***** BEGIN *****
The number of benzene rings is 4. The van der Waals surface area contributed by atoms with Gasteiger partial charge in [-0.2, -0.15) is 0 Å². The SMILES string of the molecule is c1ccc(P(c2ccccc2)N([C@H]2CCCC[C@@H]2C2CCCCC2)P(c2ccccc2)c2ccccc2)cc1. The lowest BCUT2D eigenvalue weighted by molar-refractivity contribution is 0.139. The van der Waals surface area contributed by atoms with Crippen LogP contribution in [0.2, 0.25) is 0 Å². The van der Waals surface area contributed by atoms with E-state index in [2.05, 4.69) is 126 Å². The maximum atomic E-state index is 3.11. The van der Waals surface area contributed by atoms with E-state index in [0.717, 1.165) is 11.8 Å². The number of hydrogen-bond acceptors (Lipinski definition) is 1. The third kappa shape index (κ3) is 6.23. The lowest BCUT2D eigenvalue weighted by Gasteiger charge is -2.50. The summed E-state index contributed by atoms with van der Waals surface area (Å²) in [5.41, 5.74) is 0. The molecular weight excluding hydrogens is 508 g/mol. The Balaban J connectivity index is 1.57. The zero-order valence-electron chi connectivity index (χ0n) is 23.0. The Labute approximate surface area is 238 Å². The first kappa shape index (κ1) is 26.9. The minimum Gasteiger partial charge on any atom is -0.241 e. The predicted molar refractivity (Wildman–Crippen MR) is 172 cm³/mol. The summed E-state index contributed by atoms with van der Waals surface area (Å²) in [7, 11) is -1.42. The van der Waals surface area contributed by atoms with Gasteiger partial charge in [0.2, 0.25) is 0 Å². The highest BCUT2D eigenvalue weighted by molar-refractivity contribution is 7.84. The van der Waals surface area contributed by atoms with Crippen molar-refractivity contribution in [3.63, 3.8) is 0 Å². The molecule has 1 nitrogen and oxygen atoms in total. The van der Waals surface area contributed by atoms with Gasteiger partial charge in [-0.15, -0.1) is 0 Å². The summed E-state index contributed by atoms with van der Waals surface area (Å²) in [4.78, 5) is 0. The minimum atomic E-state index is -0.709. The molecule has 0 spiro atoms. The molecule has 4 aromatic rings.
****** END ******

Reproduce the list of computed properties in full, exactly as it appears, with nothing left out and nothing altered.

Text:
The number of benzene rings is 4. The van der Waals surface area contributed by atoms with Gasteiger partial charge in [-0.2, -0.15) is 0 Å². The SMILES string of the molecule is c1ccc(P(c2ccccc2)N([C@H]2CCCC[C@@H]2C2CCCCC2)P(c2ccccc2)c2ccccc2)cc1. The lowest BCUT2D eigenvalue weighted by molar-refractivity contribution is 0.139. The van der Waals surface area contributed by atoms with Crippen LogP contribution in [0.2, 0.25) is 0 Å². The van der Waals surface area contributed by atoms with E-state index in [2.05, 4.69) is 126 Å². The maximum atomic E-state index is 3.11. The van der Waals surface area contributed by atoms with E-state index in [0.717, 1.165) is 11.8 Å². The number of hydrogen-bond acceptors (Lipinski definition) is 1. The third kappa shape index (κ3) is 6.23. The lowest BCUT2D eigenvalue weighted by Gasteiger charge is -2.50. The summed E-state index contributed by atoms with van der Waals surface area (Å²) in [5.41, 5.74) is 0. The molecular weight excluding hydrogens is 508 g/mol. The Balaban J connectivity index is 1.57. The zero-order valence-electron chi connectivity index (χ0n) is 23.0. The Labute approximate surface area is 238 Å². The first kappa shape index (κ1) is 26.9. The minimum Gasteiger partial charge on any atom is -0.241 e. The predicted molar refractivity (Wildman–Crippen MR) is 172 cm³/mol. The summed E-state index contributed by atoms with van der Waals surface area (Å²) in [7, 11) is -1.42. The van der Waals surface area contributed by atoms with Gasteiger partial charge in [0.2, 0.25) is 0 Å². The highest BCUT2D eigenvalue weighted by molar-refractivity contribution is 7.84. The van der Waals surface area contributed by atoms with Crippen molar-refractivity contribution in [3.63, 3.8) is 0 Å². The molecule has 1 nitrogen and oxygen atoms in total. The van der Waals surface area contributed by atoms with Gasteiger partial charge in [-0.15, -0.1) is 0 Å². The summed E-state index contributed by atoms with van der Waals surface area (Å²) in [4.78, 5) is 0. The minimum atomic E-state index is -0.709. The molecule has 0 spiro atoms. The molecule has 4 aromatic rings.